i, tonya

In the 1990s, the story of figure skater Tonya Harding dominated the early days of the 24-hour news cycle. It was the testing ground for where news was headed, away from reporting and into gossip. It would be repeated tenfold by the O.J. Simpson trial, which came after the Harding incident was dying down. By then, the media was learning a valuable lesson: everyone loves a juicy story with a lot of dirt.

Craig Gillespie’s I, Tonya trades in gossip, but it also wants to get to the truth. The truth that many people probably don’t even know. For most people, Tonya Harding is little more than a punchline. I, Tonya wants to remind you she’s also a person.

But then there’s the question of tone.

I, Tonya is sympathetic to Harding, mostly. But it’s also a very tongue-in-cheek film, painting nearly everyone around Harding as either a monster, an abuser, an incompetent boob, or sometimes all three. Gillespie takes a Martin Scorsese-lite approach to how he tells the story, full of quick zooms, fourth-wall breaks and an overwhelming amount of needle drops. Call it The Wolf of Wall Street On Ice.

Margot Robbie plays Tonya, and she’s damned good in the part. It’s a fine reminder of what a talented actress Robbie is, especially after her shaky performance in Suicide Squad. Robbie plays Tonya as rough around the edges; a self-proclaimed redneck who never fit in, and only really came alive when she was on the ice.

Tonya’s childhood is not a happy one. She’s pushed into competitive skating by her abusive, abrasive mother, played by Allison Janney, who steals the entire film with a hilarious, shocking, foul-mouthed performance. There’s absolutely no sense of love coming from Tonya’s mom; she just wants her daughter to beat everyone else, consequences be damned.

When Tonya gets older she falls in love with the under-achiever Jeff Gilooly (Sebastian Stan). Jeff and Tonya seem made for each other at first, but the relationship turns abusive fast, with Jeff frequently striking Tonya, or worse.

If all this sounds particularly bleak, it is. Or rather, it should be. But I, Tonya’s darkly comedic tone keeps it from becoming too overwhelming. It’s a bit of a juggling act, with the script from Steven Rogers finding the humor in the outrageousness of the situation while also trying not to make light of Tonya’s torment.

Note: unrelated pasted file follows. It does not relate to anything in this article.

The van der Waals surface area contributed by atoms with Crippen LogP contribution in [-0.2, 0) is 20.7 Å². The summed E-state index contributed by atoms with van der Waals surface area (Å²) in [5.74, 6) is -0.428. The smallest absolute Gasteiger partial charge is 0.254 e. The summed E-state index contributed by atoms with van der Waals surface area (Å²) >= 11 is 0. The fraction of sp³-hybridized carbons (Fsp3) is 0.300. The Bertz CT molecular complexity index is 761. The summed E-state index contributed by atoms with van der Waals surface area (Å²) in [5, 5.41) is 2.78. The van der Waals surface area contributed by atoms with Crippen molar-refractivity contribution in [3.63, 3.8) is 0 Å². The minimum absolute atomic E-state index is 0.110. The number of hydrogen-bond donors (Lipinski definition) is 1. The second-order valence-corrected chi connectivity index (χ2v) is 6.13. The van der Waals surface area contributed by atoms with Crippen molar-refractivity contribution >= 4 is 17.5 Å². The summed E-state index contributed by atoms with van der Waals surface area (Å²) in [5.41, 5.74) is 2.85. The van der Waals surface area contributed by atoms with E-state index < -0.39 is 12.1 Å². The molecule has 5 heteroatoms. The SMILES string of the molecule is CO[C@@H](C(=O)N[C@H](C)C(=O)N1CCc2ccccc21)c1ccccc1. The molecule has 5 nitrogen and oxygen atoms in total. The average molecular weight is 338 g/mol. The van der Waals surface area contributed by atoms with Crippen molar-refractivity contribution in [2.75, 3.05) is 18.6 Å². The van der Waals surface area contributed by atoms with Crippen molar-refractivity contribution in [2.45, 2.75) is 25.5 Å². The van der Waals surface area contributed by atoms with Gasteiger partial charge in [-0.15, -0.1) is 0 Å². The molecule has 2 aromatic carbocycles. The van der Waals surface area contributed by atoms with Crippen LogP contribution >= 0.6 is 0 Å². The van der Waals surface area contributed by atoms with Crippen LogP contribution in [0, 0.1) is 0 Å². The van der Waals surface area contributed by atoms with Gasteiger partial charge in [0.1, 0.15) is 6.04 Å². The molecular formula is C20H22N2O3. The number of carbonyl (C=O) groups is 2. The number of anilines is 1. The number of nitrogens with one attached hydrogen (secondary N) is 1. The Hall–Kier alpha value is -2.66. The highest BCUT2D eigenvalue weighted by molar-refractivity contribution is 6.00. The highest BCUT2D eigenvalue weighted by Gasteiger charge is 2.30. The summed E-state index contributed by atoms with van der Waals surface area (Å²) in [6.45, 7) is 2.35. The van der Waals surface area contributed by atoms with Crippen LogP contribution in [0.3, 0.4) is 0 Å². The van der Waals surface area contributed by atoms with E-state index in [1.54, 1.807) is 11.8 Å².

Tonya is talented – very talented. She’s the only American figure skater to land the triple-axel, and she spends nearly every moment of her life on the ice. Yet this isn’t always enough for the snobbish judges, who look down on Tonya for her vulgar nature and trailer-trash background. Yet Harding is able to overcome the odds and make her way to the Olympics. And that’s when things really fall apart.

“The incident”, as all the characters in the film call it, involving the attack on Harding’s skating rival Nancy Kerrigan (Caitlin Carver) comes late in the film, and the script turns the brutal assault into a truly morbid comedy of errors, with the whole thing engineered by Jeff and Tonya’s bodyguard, the annoying Shawn (Paul Walter Hauser). Interestingly enough, Kerrigan herself is rather elusive to the plot. She’s seen only briefly, and has no lines besides her famous wails of “Why?!” after the attack. This isn’t Kerrigan’s story, it’s Tonya’s, and the script almost doesn’t want Kerrigan to upstage Tonya yet again.

Beneath all the gallows humor there’s a sadness to I, Tonya. A prevailing sense that if Tonya had just had less terrible people in her life, her path could’ve been much different and much less tragic. Tonya continually makes poor decisions, and it becomes easy to judge her from the distance of a theater audience. But I, Tonya gives her back her humanity in the process as the film draws to a close. It provides some much needed catharsis, but perhaps it’s too little too late. Harding’s skating career, and by extension her life, was completely ruined, and then the tabloid news marched on, on the hunt for fresh meat. 

/Film Rating: 7 out of 10

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About the Author

Chris Evangelista is a writer who frowns a lot. He's contributed to CutPrintFilm, /Film, Mashable, The Film Stage, Birth.Movies.Death, The Playlist, Paste Magazine, Little White Lies and O-Scope Musings. 'The House on Creep Street' and 'Beware the Monstrous Manther!', two horror books for young readers Chris co-authored with J. Tonzelli, are available wherever books are sold. You can follow him on Twitter @cevangelista413